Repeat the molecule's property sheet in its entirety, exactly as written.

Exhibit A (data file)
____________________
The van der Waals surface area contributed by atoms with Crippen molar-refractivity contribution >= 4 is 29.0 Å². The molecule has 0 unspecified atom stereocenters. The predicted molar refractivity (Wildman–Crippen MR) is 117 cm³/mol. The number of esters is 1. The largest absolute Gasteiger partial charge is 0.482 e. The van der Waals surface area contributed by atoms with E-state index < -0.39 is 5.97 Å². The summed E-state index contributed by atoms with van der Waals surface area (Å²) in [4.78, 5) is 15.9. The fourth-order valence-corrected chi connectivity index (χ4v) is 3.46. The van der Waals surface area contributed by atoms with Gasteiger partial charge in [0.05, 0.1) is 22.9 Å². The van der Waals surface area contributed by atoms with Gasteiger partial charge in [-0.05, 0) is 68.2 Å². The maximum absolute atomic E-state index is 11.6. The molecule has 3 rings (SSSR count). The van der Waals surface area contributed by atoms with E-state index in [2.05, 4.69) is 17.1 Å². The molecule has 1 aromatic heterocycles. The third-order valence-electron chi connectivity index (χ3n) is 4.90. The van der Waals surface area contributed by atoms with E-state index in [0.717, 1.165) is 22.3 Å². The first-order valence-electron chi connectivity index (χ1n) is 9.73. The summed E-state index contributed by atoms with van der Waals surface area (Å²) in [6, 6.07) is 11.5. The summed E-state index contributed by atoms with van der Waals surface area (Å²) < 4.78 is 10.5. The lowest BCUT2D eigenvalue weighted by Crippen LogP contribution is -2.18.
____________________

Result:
The van der Waals surface area contributed by atoms with Crippen molar-refractivity contribution >= 4 is 29.0 Å². The molecule has 0 unspecified atom stereocenters. The predicted molar refractivity (Wildman–Crippen MR) is 117 cm³/mol. The number of esters is 1. The largest absolute Gasteiger partial charge is 0.482 e. The van der Waals surface area contributed by atoms with E-state index < -0.39 is 5.97 Å². The summed E-state index contributed by atoms with van der Waals surface area (Å²) in [4.78, 5) is 15.9. The fourth-order valence-corrected chi connectivity index (χ4v) is 3.46. The van der Waals surface area contributed by atoms with Gasteiger partial charge in [0.05, 0.1) is 22.9 Å². The van der Waals surface area contributed by atoms with Gasteiger partial charge in [-0.05, 0) is 68.2 Å². The maximum absolute atomic E-state index is 11.6. The molecule has 3 rings (SSSR count). The van der Waals surface area contributed by atoms with E-state index in [2.05, 4.69) is 17.1 Å². The molecule has 1 aromatic heterocycles. The third-order valence-electron chi connectivity index (χ3n) is 4.90. The van der Waals surface area contributed by atoms with E-state index in [0.717, 1.165) is 22.3 Å². The first-order valence-electron chi connectivity index (χ1n) is 9.73. The summed E-state index contributed by atoms with van der Waals surface area (Å²) in [6, 6.07) is 11.5. The summed E-state index contributed by atoms with van der Waals surface area (Å²) < 4.78 is 10.5. The lowest BCUT2D eigenvalue weighted by Crippen LogP contribution is -2.18.